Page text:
4. I agree with Dr. Motew. And one should not forget that pay is heavily skewed towards procedures – why should the radiologist make substantially more than a pediatrician or neuroophtalmologist?

    It would be interesting to discuss that there are probably more examples of wages/pay representing market failures:
    -as always cited, executives earning 200 times of what a mechanic in his own company makes
    -the wages of staff flying regional air planes

  5. Echoing Tomd39, medicine and provider pay characteristics operate in an imperfect (non-Pareto) economic system, throwing conventional supply-demand factors and competition out the window.

    Where we are now represents a conglomerate of factors including demand relating to service needs (ie hospital needs neurosurgeons) and volume-based revenue (for both primary care and specialists).

    Unless there is a total reinvention of compensation models across the board, our current system will prevail in some form. The growing trend toward blended comp models including wRVU (still volume-based but ‘better’) and quality helps, but still falls short of a translatable ‘hourly rate’ for physicians.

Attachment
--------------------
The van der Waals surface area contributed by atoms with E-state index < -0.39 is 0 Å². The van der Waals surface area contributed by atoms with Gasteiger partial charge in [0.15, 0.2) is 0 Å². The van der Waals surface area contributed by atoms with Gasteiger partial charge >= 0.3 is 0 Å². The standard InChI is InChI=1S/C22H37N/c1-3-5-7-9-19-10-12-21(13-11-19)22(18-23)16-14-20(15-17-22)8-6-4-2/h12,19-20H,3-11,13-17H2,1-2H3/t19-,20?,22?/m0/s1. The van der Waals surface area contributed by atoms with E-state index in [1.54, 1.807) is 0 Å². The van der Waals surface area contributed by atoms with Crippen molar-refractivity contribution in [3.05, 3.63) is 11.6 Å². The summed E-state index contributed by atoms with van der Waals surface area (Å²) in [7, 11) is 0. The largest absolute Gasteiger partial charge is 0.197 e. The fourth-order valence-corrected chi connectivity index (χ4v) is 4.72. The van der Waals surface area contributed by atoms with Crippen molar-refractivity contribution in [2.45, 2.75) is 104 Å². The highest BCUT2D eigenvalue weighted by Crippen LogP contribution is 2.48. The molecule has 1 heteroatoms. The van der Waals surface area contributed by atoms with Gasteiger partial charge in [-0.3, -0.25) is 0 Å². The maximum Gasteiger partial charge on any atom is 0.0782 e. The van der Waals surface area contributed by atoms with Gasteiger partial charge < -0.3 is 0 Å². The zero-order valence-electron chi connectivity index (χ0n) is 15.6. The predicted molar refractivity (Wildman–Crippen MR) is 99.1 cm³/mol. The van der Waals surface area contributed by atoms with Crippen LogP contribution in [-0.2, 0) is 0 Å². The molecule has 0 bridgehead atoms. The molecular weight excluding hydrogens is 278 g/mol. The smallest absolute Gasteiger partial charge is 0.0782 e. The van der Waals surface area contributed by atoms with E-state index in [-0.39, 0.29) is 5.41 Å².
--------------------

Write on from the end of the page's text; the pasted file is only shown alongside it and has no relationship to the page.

I have commented before that perhaps the most equitable system takes into account hard factors of time-based activity costing, risk and investment. Once again, assuming all physicians contribute to the well-being of the community and intellectual worth equally; hours worked, financial risk (ie malpractice), and time invested in training could be used to determine a conversion (hourly?) rate.

    To the original post’s point, where to set this and who will set this is the real issue. There would need to be a ‘switch-on’ perhaps mirroring a current 50%th percentile across the board. Such a system might improve economic market adherence and then settle-in to fair compensation.

  6. Dr Fisher,